This tale of conservation and pony rustling on Dartmoor ends with a scene of quite graphic savagery in which Stripey the Badger knocks the two villains to the ground and tears at their throats (download the clip if you don’t believe me). The series holds a special place in my heart because on a 1984 family holiday to Devon I actually got to meet Mary, the badger who plays Stripey in the show, and have her lick my face. Like most celebrities she was friendly and approachable, though very much part of her own sett.

28
Oct 03

Last week introduced the new ADA on

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Last week introduced the new ADA on Law and Order: SVU (IMDB is no help on character name, and I am not motivated to research any more extensively. The only thing I learned is the actress is less than a month older than I am? NOOOOOO.) I can’t say I really care for Magic Hairstyle ADA Barbie Midge, though I doubt she will reach Rohmian levels of incompetence. Check out the lesbo tension between her and Detective Benson though (yeah, I know, Benson and a lady lawyer and UST WHAT a surprise), especially during the “yeah I have no social/sex life, none of us detectives do” scene. LEZ UP, BENSON, LEZ UP!!!

Also: Why are the regular cast characters looking suddenly ten years older? Especially Ms Hargitay who is sportin’ the matching hair and skin look, which is never good.

As for the plot, what is going on??? Martin Donovan, you are obviously guilty following the Jessica Fletcher Rules of Stunt Casting but fake veins WHAT? At least they have returned to to plot twists that are actual twists i.e. not completely predictable. (The manner of Cabot’s demise, I actually DIDN’T see it coming. Sure, we all knew she was goin’, but WHOA check out all those fake outs!)

27
Oct 03

Waiting For Happiness

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Waiting For Happiness feels to me like the kind of film African directors have to make to get shown in arthouse cinemas in Europe. Whilst the French funding is supposed no strings attached, the truth of the matter is that if the film is not seen in certain places then it would be said that the funding was a waste. Since such little money goes to African film in the first place, this places a ridiculously high burden upon the film-makers. So high that the demands of politics and narrative goes out of the window.

This may be harsh, but I have seen a fair number of African films now which play the festival and arthouse circuit. I know this is not all there is being made, but I know that it is nevertheless a significant proportion. What does the European arthouse audience want to see then? Stunning cinematography? Small, slight tales about life on the edge of a desert? Kids, always with the kids, often being more wise than their age belies.

On a bad day I would have hated Waiting For Happiness, but truth be told it is a beguling little film and the scattershot method means it has at least few moments of greatness (the electricity in the desert part is striking). But it is a singularly unambitious film, you cannot blame it for that. The way African film is funded, and seen has bred films like this. Africa has plenty of films in it, and unfortunately you would think an inconsequential mood piece like Waiting For Happiness would be a lot lower down on the list.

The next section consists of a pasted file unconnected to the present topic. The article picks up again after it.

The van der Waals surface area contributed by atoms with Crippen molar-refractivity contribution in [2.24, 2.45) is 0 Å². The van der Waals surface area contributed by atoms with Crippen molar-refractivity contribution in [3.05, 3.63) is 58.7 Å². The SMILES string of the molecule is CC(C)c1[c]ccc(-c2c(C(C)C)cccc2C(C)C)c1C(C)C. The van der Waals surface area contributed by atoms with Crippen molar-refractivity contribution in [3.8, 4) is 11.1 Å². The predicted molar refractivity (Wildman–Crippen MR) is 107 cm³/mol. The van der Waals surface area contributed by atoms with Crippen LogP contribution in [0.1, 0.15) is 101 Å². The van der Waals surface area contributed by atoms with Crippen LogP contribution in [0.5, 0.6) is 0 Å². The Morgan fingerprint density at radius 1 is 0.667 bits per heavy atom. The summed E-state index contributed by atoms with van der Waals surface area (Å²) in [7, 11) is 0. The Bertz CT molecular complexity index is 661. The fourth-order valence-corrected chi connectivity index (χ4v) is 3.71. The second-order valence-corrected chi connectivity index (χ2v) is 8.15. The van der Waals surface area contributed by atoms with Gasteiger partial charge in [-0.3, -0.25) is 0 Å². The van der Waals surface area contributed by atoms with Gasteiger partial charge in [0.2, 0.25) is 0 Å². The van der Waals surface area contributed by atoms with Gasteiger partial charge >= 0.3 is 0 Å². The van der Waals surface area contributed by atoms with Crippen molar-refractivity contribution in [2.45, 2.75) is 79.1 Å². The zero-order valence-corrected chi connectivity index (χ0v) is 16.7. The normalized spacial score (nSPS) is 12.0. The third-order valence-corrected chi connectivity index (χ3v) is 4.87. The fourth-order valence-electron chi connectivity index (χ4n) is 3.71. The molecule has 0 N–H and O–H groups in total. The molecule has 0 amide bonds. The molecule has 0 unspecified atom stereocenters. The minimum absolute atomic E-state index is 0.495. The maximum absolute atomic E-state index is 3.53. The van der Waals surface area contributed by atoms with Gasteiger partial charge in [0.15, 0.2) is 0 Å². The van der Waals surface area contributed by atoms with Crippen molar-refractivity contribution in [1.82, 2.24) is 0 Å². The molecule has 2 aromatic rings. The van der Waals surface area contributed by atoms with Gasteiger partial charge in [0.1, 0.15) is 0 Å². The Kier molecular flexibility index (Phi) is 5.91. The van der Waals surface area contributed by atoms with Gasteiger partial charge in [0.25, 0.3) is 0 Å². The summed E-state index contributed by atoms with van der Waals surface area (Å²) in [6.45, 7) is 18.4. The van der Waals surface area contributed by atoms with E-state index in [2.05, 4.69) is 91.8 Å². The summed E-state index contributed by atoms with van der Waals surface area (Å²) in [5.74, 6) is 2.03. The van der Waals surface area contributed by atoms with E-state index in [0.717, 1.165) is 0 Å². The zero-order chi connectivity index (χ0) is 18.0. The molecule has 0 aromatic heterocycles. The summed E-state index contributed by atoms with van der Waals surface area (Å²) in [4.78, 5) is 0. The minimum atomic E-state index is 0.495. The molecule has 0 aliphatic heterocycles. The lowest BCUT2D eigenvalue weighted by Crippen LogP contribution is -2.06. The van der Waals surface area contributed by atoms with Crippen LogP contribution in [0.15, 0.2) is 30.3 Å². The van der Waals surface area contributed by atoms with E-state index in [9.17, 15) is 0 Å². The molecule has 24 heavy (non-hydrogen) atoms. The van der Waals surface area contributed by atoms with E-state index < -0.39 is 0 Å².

26
Oct 03

Fish can seem a bit boring

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Fish can seem a bit boring, but then two of my favourite things are swimming and eating. I found myself gazing into a fishtank the other day. I was waiting to go into an interview. The fish were calming but in fact I started thinking about whether or not they were happy. Finding Nemo has really exciting animation and a fantastical story. By the end I loved the little fish and their lives – free but vulnerable to predators in the ocean, or trapped and vulnerable to toothy, over-enthusiastic children in their tank. I didn’t get the job but at least I’d got to see some fish.

Well the return of Inspector Frost was dire

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Well the return of Inspector Frost was dire, despite featuring a demented tango competition dancer dismembering her partners for being not good enough PLUS a scene set in a yard stacked high with thousands of busted fridges which suddenly all fell over like dominoes PLUS Frostie tangled with Denton’s yoot’ in a videogame arcade and got the better of them despite their fiendishly unconvincing use of gangsta argot PLUS his assistant copper was a lesbian to his gruff-but-kindly bafflement. Anyway David Jason was looking a bit old, I thought, and I wondered HOW old and when did I first see him on telly and realised it was THIRTY SIX YEARS AGO!!!

24
Oct 03

Jesus – struck by lightning – God dropping hints.

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Jesus – struck by lightning – God dropping hints. If anything it mught just be that God, like the rest of us, is already bored with Mel Gibsons version of the Passion, with its po-face Latin and Aramaic script and its dedication to representing some mystery event AS IT REALLY HAPPENED. Based on the journalistic texts written three hundred years after the event. Hence not strictly fitting NUJ guidelines on good journalistic practice.

I advise whoever is most likely to be playing God at the moment (probably not Chuck Heston, and Alanis Morrisette dropped the ball some time ago) that they aim at Gibson rather than the the lighting grip and the actor next time.

Just to prove that film and TV are better than science

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Just to prove that film and TV are better than science, our sister blog Proven By Science has been taken over by Do You See related topics. First Alan tells us of the fantastic new Look Around You DVD, whilst I get radical with the 1913 leaps in science in Traffic In Souls.